libamath also contains vectorized versions (Neon and SVE) of all of the common math.h functions in libm. To provide an enhanced performance using optimized functions, these functions are used by Arm C/C++ Compiler whenever possible.The compiler automatically links to the libamath library. You do not have to supply any specific compiler options to initiate this behavior.

When using libamath with the GCC compiler, you must explicitly link to the libamath library before linking to libm. For example:

gcc code_with_math_routines.c -lamath -lm
gfortran code_with_math_routines.f -lamath -lm

Optimized string routines - libastring

libastring (in the /opt/arm/<armpl_dir>/lib directory) provides a set of replacement string.h functions which are optimized for AArch64: bcmpmemchrmemcpymemmovememsetstrchrstrchrnulstrcmpstrcpystrlenstrncmpstrnlen. Linking to libastring ahead of libc ensures use of these optimized functions.

As with the libamath library, to provide an enhanced performance by default, Arm C/C++ Compiler automatically links to the libastring library before it links to libc. You do not have to supply any specific compiler options to initiate this behavior.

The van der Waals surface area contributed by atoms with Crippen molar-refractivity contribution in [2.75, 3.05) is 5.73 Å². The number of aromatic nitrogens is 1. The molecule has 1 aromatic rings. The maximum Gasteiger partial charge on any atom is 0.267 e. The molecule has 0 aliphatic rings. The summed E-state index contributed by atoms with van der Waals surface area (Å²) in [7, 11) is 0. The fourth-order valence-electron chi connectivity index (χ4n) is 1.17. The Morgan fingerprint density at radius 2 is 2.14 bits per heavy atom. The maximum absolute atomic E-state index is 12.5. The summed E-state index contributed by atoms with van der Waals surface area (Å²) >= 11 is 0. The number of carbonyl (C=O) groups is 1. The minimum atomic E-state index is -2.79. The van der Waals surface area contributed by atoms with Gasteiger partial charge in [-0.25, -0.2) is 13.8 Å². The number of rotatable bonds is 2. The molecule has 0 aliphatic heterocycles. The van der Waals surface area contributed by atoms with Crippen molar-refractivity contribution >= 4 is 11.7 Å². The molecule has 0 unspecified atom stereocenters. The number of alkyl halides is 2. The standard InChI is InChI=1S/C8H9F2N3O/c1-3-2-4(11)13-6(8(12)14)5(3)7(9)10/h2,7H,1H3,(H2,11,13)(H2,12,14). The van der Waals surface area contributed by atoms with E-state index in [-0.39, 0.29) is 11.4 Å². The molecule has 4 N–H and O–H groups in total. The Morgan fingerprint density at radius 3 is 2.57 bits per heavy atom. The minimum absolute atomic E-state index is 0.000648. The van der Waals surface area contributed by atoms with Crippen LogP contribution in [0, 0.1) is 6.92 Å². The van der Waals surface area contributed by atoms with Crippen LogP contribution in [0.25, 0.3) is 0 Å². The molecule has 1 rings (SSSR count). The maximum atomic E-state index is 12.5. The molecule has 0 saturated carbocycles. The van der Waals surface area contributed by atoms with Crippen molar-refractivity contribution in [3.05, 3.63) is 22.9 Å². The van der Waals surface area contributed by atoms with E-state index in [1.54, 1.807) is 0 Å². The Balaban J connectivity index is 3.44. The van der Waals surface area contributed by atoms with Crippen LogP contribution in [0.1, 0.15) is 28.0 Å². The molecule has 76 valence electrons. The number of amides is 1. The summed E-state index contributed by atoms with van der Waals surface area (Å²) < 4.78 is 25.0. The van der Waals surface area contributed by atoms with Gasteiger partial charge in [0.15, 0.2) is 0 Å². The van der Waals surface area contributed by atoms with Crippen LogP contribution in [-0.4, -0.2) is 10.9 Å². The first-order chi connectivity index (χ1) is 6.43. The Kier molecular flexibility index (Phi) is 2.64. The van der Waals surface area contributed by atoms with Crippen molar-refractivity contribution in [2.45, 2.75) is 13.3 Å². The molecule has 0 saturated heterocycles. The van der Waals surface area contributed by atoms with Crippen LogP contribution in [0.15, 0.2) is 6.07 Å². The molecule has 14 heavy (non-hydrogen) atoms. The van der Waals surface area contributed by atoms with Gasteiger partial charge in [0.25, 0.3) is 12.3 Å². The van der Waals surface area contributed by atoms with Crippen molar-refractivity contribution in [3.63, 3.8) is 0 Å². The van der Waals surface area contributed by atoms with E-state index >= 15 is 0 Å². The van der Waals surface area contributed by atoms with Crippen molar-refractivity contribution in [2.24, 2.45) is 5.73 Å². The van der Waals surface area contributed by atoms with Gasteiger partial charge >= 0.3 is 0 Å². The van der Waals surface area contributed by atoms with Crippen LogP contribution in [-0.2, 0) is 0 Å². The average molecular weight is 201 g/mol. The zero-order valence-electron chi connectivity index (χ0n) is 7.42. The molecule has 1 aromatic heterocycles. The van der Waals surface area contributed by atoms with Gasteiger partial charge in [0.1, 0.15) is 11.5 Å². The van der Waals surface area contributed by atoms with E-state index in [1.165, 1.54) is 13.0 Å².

When using libastring with the GCC compiler, you must explicitly link to the libastring library to benefit from the performance increase. For example:

gcc code_with_string_routines.c -lastring
gfortran code_with_string_routines.f -lastring

Library selection

To instruct your compiler to use the optimum version of Arm Performance Libraries for your target architecture and implementation, you can use the -armpl (Arm C/C++/Fortran Compiler) or -larmpl (GCC) option . These options also enable the optimized versions of the C mathematical functions declared in the math.h library, tuned scalar and vector implementations of Fortran math intrinsics, and auto-vectorization of mathematical functions (disable this using -fno-simdmath).

Supported options and arguments are:

Arm Compiler
 -armpl  -larmpl

Link to Arm Performance Libraries with
the default settings.

For Arm C/C++/Fortran Compiler, when
-armpl is combined with the -mpcu or
-march options, the compiler chooses
the appropriate (optimal) variant of the
library for your target hardware or



 -DINTEGER32 (Compile)
 -larmpl_lp64 (Link)
Use 32-bit integers.


(Default if using -i8)

 -DINTEGER64 (Compile)
 -larmpl_ilp64 (Link)
Use 64-bit integers.



 -larmpl_lp64 Use the single-threaded library.


(Default if using -fopenmp)